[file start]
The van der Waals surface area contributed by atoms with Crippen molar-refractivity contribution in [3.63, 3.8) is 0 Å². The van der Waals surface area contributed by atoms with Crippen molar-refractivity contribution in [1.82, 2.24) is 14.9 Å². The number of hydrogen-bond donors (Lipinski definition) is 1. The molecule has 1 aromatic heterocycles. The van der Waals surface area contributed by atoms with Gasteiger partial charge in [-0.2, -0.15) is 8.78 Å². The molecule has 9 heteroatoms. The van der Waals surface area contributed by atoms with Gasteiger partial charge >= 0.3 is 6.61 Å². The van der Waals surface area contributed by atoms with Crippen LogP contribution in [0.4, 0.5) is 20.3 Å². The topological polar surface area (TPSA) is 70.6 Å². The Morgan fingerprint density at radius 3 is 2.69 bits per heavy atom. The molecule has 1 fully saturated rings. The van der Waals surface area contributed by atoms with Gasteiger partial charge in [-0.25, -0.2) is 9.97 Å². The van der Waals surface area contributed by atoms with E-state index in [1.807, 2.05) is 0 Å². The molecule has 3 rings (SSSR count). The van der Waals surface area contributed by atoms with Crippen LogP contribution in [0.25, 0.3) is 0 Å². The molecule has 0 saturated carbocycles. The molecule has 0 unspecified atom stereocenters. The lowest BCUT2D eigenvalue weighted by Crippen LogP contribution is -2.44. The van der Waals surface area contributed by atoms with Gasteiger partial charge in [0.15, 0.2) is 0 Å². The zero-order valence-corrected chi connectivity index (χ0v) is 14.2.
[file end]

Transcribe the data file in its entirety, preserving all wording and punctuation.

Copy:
The van der Waals surface area contributed by atoms with Crippen molar-refractivity contribution in [3.63, 3.8) is 0 Å². The van der Waals surface area contributed by atoms with Crippen molar-refractivity contribution in [1.82, 2.24) is 14.9 Å². The number of hydrogen-bond donors (Lipinski definition) is 1. The molecule has 1 aromatic heterocycles. The van der Waals surface area contributed by atoms with Gasteiger partial charge in [-0.2, -0.15) is 8.78 Å². The molecule has 9 heteroatoms. The van der Waals surface area contributed by atoms with Gasteiger partial charge >= 0.3 is 6.61 Å². The van der Waals surface area contributed by atoms with Crippen LogP contribution in [0.4, 0.5) is 20.3 Å². The topological polar surface area (TPSA) is 70.6 Å². The Morgan fingerprint density at radius 3 is 2.69 bits per heavy atom. The molecule has 1 fully saturated rings. The van der Waals surface area contributed by atoms with Gasteiger partial charge in [-0.25, -0.2) is 9.97 Å². The van der Waals surface area contributed by atoms with E-state index in [1.807, 2.05) is 0 Å². The molecule has 3 rings (SSSR count). The van der Waals surface area contributed by atoms with Crippen LogP contribution in [0.25, 0.3) is 0 Å². The molecule has 0 saturated carbocycles. The molecule has 0 unspecified atom stereocenters. The lowest BCUT2D eigenvalue weighted by Crippen LogP contribution is -2.44. The van der Waals surface area contributed by atoms with Gasteiger partial charge in [0.15, 0.2) is 0 Å². The zero-order valence-corrected chi connectivity index (χ0v) is 14.2.